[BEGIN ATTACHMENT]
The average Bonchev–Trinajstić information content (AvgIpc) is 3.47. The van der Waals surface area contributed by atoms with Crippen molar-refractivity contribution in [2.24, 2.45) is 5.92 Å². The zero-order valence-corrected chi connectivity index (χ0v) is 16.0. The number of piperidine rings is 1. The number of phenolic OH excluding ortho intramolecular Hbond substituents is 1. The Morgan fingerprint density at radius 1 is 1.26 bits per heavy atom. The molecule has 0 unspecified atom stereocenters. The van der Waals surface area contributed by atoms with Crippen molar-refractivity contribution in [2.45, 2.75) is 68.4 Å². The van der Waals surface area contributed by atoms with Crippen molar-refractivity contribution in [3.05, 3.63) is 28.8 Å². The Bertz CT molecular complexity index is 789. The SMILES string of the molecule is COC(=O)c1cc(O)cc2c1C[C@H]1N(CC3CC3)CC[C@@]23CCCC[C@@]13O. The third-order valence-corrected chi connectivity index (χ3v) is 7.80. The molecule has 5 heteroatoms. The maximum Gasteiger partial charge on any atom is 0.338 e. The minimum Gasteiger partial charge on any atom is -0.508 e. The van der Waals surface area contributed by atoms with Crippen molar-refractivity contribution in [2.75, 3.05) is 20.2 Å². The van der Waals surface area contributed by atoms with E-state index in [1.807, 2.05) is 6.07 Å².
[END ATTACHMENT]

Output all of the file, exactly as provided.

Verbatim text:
The average Bonchev–Trinajstić information content (AvgIpc) is 3.47. The van der Waals surface area contributed by atoms with Crippen molar-refractivity contribution in [2.24, 2.45) is 5.92 Å². The zero-order valence-corrected chi connectivity index (χ0v) is 16.0. The number of piperidine rings is 1. The number of phenolic OH excluding ortho intramolecular Hbond substituents is 1. The Morgan fingerprint density at radius 1 is 1.26 bits per heavy atom. The molecule has 0 unspecified atom stereocenters. The van der Waals surface area contributed by atoms with Crippen molar-refractivity contribution in [2.45, 2.75) is 68.4 Å². The van der Waals surface area contributed by atoms with Crippen molar-refractivity contribution in [3.05, 3.63) is 28.8 Å². The Bertz CT molecular complexity index is 789. The SMILES string of the molecule is COC(=O)c1cc(O)cc2c1C[C@H]1N(CC3CC3)CC[C@@]23CCCC[C@@]13O. The third-order valence-corrected chi connectivity index (χ3v) is 7.80. The molecule has 5 heteroatoms. The maximum Gasteiger partial charge on any atom is 0.338 e. The minimum Gasteiger partial charge on any atom is -0.508 e. The van der Waals surface area contributed by atoms with Crippen molar-refractivity contribution in [2.75, 3.05) is 20.2 Å². The van der Waals surface area contributed by atoms with E-state index in [1.807, 2.05) is 6.07 Å².